Arusha – No Pens – No hamburgers

Tony has arrived in Arusha.  He says he has a “positive” impression – sorta like when he kisses his sister (sorry Diana!)  He says, “ . . . it is a tourist destination . . . safari tours abound.”  Tony’s idea of tourism is hiking in the outback without a map on a “discovery” trip and safaris he will enjoy as he goes from farm to farm.  Regardless, Tony is enjoying summer in east central Afrika beneath Mt Meru that he thinks was a volcano – maybe a miniature Mt Kilimanjaro which he describes this way:  “Flying in I saw a great plain, that is, an immense plateau dotted with trees, dry looking.  Rising from this was Mount Kilimanjaro with a mass of snow on the top and all down the sides, followed by a ring of white clouds and ending on the plain. Imposing. Beautiful.”

Tony is replacing Toshi who hails from Japan.  “When Toshi looks at people in the streets he compares them to Japanese so they look bigger and heavier but when I look I see broad shouldered, slim wasted, and flat bellied.”  Toshi is Tony’s guide and mentor for the next couple of weeks as Tony becomes familiar with Arusha, the World Food Programme (WFP) and writing without a pen!  Yes, there were no pens in the WFP offices.  Tony is beginning to realize that the world is a technological place – including Tanzania!  Tony is quite comfortable doing his own business accounting on the backs of old envelopes (god help the poor sod the federal government sends to audit Tony’s “books”!) but he says now “I realize that most business is conducted on the cell phone and via email with information literally whizzing hell bent non-stop.”  Welcome to the 21st Century in Afrika, Tony!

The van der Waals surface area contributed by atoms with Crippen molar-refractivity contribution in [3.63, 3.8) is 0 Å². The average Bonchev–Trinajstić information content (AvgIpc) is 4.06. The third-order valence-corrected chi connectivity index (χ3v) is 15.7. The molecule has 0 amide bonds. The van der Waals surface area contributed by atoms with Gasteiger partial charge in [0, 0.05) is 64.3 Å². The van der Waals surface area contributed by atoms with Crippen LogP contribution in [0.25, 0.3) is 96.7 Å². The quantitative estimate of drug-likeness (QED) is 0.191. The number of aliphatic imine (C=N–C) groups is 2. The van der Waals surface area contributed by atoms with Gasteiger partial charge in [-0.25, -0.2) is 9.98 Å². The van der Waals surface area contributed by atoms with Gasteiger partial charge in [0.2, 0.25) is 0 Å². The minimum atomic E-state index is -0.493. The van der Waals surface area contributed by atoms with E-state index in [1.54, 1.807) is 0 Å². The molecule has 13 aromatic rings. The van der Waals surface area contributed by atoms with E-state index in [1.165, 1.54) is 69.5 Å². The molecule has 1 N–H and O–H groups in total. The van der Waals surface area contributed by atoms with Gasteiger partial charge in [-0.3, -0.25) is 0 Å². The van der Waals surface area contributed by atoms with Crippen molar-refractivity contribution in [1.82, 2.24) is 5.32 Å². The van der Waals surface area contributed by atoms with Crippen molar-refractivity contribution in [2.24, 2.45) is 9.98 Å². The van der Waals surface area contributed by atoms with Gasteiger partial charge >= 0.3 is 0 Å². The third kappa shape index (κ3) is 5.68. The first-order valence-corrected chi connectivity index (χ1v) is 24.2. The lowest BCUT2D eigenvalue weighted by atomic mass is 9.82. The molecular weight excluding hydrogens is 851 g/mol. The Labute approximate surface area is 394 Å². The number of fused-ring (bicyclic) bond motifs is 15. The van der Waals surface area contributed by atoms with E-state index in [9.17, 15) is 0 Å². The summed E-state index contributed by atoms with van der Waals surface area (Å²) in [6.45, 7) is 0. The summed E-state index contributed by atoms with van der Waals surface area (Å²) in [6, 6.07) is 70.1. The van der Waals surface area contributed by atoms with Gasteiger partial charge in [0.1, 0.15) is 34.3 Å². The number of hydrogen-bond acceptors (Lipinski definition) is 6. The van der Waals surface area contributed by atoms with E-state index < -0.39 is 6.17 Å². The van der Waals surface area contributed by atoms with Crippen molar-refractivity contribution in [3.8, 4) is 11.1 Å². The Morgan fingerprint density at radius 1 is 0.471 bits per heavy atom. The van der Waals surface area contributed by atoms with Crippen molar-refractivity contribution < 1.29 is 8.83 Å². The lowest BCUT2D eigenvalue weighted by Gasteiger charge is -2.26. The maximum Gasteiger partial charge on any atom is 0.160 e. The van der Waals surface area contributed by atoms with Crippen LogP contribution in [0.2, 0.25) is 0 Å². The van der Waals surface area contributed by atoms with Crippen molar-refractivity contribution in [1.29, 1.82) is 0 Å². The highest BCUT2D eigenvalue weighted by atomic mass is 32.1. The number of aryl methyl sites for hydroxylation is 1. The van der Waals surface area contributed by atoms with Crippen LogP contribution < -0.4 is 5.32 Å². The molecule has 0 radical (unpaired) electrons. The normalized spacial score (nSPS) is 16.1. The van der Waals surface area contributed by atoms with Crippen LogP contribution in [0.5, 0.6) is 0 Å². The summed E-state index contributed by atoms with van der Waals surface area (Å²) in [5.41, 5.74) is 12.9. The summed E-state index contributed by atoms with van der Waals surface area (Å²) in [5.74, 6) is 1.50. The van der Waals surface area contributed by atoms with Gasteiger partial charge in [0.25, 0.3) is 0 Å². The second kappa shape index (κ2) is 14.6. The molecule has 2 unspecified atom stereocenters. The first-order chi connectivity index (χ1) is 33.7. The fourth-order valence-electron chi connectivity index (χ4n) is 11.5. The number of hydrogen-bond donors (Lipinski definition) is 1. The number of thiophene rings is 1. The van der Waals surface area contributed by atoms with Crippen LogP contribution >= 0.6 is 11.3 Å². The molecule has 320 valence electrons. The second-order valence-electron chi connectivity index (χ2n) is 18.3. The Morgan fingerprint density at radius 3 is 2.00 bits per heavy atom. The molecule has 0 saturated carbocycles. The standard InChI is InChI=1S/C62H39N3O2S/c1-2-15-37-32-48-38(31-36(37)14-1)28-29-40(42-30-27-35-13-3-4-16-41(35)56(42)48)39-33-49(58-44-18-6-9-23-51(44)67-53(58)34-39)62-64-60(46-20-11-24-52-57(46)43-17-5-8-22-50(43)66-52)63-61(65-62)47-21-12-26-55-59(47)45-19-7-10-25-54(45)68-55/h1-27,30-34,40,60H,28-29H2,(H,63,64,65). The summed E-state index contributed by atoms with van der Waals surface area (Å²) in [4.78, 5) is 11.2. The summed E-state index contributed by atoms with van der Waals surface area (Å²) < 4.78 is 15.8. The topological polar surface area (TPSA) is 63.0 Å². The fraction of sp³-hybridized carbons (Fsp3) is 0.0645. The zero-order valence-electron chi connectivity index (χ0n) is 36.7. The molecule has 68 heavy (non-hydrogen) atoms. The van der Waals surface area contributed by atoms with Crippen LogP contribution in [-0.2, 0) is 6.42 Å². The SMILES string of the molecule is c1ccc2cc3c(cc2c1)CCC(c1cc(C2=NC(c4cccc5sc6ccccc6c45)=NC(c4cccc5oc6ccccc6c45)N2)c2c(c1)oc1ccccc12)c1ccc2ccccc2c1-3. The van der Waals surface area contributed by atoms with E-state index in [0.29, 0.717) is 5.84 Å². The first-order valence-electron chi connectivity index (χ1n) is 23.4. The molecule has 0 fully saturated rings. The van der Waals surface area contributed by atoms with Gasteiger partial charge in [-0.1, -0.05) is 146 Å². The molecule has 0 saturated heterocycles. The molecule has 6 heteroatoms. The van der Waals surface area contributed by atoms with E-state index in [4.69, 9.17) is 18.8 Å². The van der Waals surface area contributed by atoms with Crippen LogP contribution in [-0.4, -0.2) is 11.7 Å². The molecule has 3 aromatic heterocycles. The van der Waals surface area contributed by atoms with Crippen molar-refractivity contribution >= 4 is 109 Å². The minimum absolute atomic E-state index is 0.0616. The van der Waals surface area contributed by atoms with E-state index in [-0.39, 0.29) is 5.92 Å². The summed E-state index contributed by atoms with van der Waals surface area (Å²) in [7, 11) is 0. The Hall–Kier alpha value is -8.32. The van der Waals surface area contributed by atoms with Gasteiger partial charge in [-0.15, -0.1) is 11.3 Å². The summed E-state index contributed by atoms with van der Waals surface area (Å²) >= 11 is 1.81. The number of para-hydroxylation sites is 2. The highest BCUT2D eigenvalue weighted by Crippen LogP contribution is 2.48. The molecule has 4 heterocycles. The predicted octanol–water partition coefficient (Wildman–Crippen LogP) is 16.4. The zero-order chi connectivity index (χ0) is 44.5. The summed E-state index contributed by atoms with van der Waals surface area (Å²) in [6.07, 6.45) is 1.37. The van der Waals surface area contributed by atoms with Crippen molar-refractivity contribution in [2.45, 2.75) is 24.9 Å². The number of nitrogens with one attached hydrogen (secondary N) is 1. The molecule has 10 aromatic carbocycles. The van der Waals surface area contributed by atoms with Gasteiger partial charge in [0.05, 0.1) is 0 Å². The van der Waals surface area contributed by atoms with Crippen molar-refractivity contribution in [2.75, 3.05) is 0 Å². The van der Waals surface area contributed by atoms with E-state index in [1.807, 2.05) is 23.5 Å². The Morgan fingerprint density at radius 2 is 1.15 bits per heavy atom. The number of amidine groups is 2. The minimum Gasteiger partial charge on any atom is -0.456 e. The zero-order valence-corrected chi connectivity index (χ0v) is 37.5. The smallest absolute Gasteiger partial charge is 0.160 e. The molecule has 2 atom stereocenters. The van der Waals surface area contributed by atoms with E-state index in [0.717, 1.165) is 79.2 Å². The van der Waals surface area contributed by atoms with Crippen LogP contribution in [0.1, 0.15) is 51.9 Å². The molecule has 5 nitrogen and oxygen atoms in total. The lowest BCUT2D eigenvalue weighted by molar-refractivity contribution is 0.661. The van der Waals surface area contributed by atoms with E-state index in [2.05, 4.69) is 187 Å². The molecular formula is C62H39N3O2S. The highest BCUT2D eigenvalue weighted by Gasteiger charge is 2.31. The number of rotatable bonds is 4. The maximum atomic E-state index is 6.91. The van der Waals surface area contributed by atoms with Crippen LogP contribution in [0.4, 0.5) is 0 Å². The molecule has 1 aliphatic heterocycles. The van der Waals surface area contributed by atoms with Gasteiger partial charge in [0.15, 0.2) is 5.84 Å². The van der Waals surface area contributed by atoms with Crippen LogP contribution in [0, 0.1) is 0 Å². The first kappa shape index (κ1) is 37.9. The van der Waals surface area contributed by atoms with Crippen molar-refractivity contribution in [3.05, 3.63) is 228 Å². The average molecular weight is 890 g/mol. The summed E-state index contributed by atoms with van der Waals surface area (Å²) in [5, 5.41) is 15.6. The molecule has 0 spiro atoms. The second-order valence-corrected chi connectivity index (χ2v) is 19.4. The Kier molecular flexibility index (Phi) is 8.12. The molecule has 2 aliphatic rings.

Back to Toshi and Arusha:  “There are . . . street vendors selling fresh fruit and vegetables. You can walk down leafy streets; you can walk down bare streets. There are clean areas and there are littered areas. People seem busy.  Toshi took me to his favourite Saturday morning haunts:  Breakfast spots and coffee spots and bookstores.”